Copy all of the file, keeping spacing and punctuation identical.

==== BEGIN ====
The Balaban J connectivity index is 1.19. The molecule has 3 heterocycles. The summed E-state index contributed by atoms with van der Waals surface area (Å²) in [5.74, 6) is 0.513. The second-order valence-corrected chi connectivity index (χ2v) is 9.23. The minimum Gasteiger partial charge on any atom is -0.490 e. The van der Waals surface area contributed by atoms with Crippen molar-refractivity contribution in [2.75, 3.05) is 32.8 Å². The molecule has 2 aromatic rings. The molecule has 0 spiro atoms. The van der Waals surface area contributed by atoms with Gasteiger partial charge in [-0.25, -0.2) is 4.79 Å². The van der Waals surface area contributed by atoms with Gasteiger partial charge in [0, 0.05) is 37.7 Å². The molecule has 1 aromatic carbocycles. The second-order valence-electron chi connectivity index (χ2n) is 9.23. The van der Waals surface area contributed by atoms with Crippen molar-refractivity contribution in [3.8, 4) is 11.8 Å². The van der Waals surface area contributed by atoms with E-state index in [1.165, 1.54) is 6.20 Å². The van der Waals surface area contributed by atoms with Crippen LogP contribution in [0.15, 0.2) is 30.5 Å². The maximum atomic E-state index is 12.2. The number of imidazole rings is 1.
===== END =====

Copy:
The Balaban J connectivity index is 1.19. The molecule has 3 heterocycles. The summed E-state index contributed by atoms with van der Waals surface area (Å²) in [5.74, 6) is 0.513. The second-order valence-corrected chi connectivity index (χ2v) is 9.23. The minimum Gasteiger partial charge on any atom is -0.490 e. The van der Waals surface area contributed by atoms with Crippen molar-refractivity contribution in [2.75, 3.05) is 32.8 Å². The molecule has 2 aromatic rings. The molecule has 0 spiro atoms. The van der Waals surface area contributed by atoms with Gasteiger partial charge in [-0.25, -0.2) is 4.79 Å². The van der Waals surface area contributed by atoms with Gasteiger partial charge in [0, 0.05) is 37.7 Å². The molecule has 1 aromatic carbocycles. The second-order valence-electron chi connectivity index (χ2n) is 9.23. The van der Waals surface area contributed by atoms with Crippen molar-refractivity contribution in [3.8, 4) is 11.8 Å². The van der Waals surface area contributed by atoms with E-state index in [1.165, 1.54) is 6.20 Å². The van der Waals surface area contributed by atoms with Crippen LogP contribution in [0.15, 0.2) is 30.5 Å². The maximum atomic E-state index is 12.2. The number of imidazole rings is 1.